The skin within the border turns a reddish-brown and loses much of its scale. The border may exhibit tiny pimples or even pustules, with central areas that are reddish and dry with small scales.[6][7]
    If infected with candidal organisms, the rash tends to be redder and wetter. The skin of the penis may be involved, whereas other organisms spare the penis.
    Causes
    Opportunistic infections (infections that are caused by a diminished immune system) are frequent. Fungus from other parts of the body (commonly tinea pedis or 'athlete's foot') can contribute to jock itch. A warm, damp environment allowing the fungus to cultivate greatly contributes; especially with tight, sweaty or rubbing clothing such as a jockstrap.
    The type of fungus that most commonly causes tinea cruris is called Trichophyton rubrum. Some other contributing fungi are Candida albicans, Trichophyton mentagrophytes and Epidermophyton floccosum.
    Treatment
    Tinea cruris is often treated with antifungal drugs applied topically. Traditionally creams containing tolnaftate, terbinafine, econazole nitrate, clotrimazole or miconazole have been used, although newer agents such as butenafine are also used. These anti-fungal agents work by stopping the fungi from producing a substance called ergosterol, which is an essential component of fungal cell membranes. If ergosterol synthesis is completely or partially inhibited, the cell is no longer able to construct an intact cell membrane. This leads to death of the fungus.
    If the skin inflammation causes discomfort and itching, glucocorticoid steroids may be combined with the anti-fungal drug to help prevent further irritation due to the patient scratching the area. Apart from the quicker relief of symptoms, this also helps minimise the risk of secondary bacterial infection caused by the scratching. However, steroids may exacerbate the condition if used alone for fungal infections.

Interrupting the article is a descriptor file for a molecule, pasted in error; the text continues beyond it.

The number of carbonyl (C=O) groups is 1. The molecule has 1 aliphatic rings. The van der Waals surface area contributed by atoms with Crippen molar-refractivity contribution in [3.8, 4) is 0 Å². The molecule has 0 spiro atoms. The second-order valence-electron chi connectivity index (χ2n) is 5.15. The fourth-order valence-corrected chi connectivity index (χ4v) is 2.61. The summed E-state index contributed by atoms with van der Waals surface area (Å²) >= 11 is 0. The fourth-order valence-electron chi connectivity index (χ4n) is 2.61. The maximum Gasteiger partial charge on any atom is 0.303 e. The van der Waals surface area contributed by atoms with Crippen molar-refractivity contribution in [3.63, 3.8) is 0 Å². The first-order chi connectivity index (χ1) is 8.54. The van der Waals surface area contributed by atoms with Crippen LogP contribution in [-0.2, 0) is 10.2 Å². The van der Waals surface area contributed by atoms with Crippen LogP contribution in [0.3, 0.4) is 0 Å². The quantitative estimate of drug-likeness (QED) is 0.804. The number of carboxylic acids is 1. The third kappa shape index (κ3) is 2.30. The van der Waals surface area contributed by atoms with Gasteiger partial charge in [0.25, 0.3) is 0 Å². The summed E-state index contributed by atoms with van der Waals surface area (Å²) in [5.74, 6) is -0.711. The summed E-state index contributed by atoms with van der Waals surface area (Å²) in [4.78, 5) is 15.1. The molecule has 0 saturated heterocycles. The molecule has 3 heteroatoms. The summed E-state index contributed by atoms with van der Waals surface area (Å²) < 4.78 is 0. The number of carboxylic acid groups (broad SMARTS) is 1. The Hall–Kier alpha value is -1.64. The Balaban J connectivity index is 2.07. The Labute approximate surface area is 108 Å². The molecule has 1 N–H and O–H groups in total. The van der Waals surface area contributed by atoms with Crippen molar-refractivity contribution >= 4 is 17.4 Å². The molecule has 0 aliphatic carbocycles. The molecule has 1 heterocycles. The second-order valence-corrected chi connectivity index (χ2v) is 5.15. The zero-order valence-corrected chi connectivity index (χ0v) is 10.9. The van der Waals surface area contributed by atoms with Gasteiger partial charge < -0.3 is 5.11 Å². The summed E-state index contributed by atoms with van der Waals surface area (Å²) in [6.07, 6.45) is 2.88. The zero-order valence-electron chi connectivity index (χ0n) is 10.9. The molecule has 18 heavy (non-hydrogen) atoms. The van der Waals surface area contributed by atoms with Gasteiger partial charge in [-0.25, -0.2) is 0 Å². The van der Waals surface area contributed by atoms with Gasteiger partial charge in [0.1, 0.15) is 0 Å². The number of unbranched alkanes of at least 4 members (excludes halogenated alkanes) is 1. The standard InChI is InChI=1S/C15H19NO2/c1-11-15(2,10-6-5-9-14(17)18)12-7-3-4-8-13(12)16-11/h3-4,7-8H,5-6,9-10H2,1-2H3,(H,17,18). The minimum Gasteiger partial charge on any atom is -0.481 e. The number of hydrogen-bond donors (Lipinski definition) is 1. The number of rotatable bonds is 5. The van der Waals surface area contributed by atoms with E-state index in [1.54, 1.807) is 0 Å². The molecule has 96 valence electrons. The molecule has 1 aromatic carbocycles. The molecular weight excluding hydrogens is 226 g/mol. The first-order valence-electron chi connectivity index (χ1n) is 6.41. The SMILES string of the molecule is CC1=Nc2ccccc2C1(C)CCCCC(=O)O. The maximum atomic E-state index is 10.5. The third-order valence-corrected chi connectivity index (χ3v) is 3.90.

Since fungi tend to thrive in warm, dark, damp conditions, minimizing these conditions can help treat and prevent symptoms. Examples of optimal environmental conditions and behaviors are: losing weight, wearing boxer underwear or no underwear, increasing air-flow by sleeping near a fan, wearing loose sleepwear or no sleepwear, exposing the area to wind and sun, minimizing the use of lap-top computers, and thoroughly cleaning the area with a hand-held shower head and soap.
    See also
    Antifungal drugs
    Pruritus ani
    Ringworm
    Tinea
    Tinea corporis gladiatorum
    List of cutaneous conditions
    References
    ^ James, William D.; Berger, Timothy G.; et al. (2006). Andrews' Diseases of the Skin: clinical Dermatology. Saunders Elsevier. ISBN 0-7216-2921-0.
    ^ reproduction from //U.S. Pharmacist//, "Tinea Cruris in Men: Bothersome but Treatable", 2005, vol. 30, no. 8, pp. 13-17
    ^ http://www.cnn.com/HEALTH/library/DS/00490.html
    ^ http://www.med.nyu.edu/patientcare/library/article.html?ChunkIID=11736
    ^ http://www.nlm.nih.gov/medlineplus/ency/article/000876.htm#Symptoms
    ^ http://www.emedicinehealth.com/jock_itch/page3_em.htm
    ^ http://dermatology.about.com/cs/fungalinfections/a/jockitch.htm
    External links
    eMedicine Health
    MayoClinic - jock itch
    Links to jock itch pictures (Hardin MD/Univ of Iowa)
    How to Prevent Jock Itch with Rubbing Alcohol
    v • d • eDiseases of the skin and appendages by morphology
    Growths
    Epidermal
    wart · callus · seborrheic keratosis · acrochordon · molluscum contagiosum · actinic keratosis · squamous cell carcinoma · basal cell carcinoma · merkel cell carcinoma · nevus sebaceous · trichoepithelioma
    Pigmented
    Freckles · lentigo · melasma · nevus · melanoma
    Dermal and
    subcutaneous
    epidermal inclusion cyst · hemangioma · dermatofibroma · keloid · lipoma · neurofibroma · xanthoma · Kaposi's sarcoma · infantile digital fibromatosis · granular cell tumor · leiomyoma · lymphangioma circumscriptum · myxoid cyst
    Rashes
    With
    epidermal
    involvement
    Eczematous
    contact dermatitis · atopic dermatitis · seborrheic dermatitis · stasis dermatitis · lichen simplex chronicus · Darier's disease · glucagonoma syndrome · langerhans cell histiocytosis · lichen sclerosus · pemphigus foliaceus · Wiskott-Aldrich syndrome · Zinc deficiency
    Scaling
    psoriasis · tinea (corporis · cruris · pedis · manuum · faciei) · pityriasis rosea · secondary syphillis · mycosis fungoides · systemic lupus erythematosus · pityriasis rubra pilaris · parapsoriasis · ichthyosis
    Blistering
    herpes simplex · herpes zoster · varicella · bullous impetigo · acute contact dermatitis · pemphigus vulgaris · bullous pemphigoid · dermatitis herpetiformis · porphyria cutanea tarda · epidermolysis bullosa simplex
    Papular
    scabies · insect bite reactions · lichen planus · miliaria · keratosis pilaris · lichen spinulosus · transient acantholytic dermatosis · lichen nitidus · pityriasis lichenoides et varioliformis acuta
    Pustular